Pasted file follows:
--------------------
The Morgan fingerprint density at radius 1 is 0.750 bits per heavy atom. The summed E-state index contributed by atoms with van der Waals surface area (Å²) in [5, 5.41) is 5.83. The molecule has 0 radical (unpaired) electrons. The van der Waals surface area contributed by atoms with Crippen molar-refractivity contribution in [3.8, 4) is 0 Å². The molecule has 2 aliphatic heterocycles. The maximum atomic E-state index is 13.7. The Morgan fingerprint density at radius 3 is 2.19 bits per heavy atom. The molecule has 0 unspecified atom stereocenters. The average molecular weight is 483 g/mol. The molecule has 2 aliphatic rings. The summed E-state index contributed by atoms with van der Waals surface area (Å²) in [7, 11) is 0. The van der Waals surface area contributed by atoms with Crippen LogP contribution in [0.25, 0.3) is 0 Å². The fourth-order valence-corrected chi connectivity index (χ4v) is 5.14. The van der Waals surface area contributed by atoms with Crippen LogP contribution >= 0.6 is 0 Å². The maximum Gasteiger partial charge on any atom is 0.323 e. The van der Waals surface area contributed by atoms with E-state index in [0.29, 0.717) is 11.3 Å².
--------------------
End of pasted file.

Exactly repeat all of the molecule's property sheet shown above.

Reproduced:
The Morgan fingerprint density at radius 1 is 0.750 bits per heavy atom. The summed E-state index contributed by atoms with van der Waals surface area (Å²) in [5, 5.41) is 5.83. The molecule has 0 radical (unpaired) electrons. The van der Waals surface area contributed by atoms with Crippen molar-refractivity contribution in [3.8, 4) is 0 Å². The molecule has 2 aliphatic heterocycles. The maximum atomic E-state index is 13.7. The Morgan fingerprint density at radius 3 is 2.19 bits per heavy atom. The molecule has 0 unspecified atom stereocenters. The average molecular weight is 483 g/mol. The molecule has 2 aliphatic rings. The summed E-state index contributed by atoms with van der Waals surface area (Å²) in [7, 11) is 0. The van der Waals surface area contributed by atoms with Crippen LogP contribution in [0.25, 0.3) is 0 Å². The fourth-order valence-corrected chi connectivity index (χ4v) is 5.14. The van der Waals surface area contributed by atoms with Crippen LogP contribution >= 0.6 is 0 Å². The maximum Gasteiger partial charge on any atom is 0.323 e. The van der Waals surface area contributed by atoms with E-state index in [0.29, 0.717) is 11.3 Å².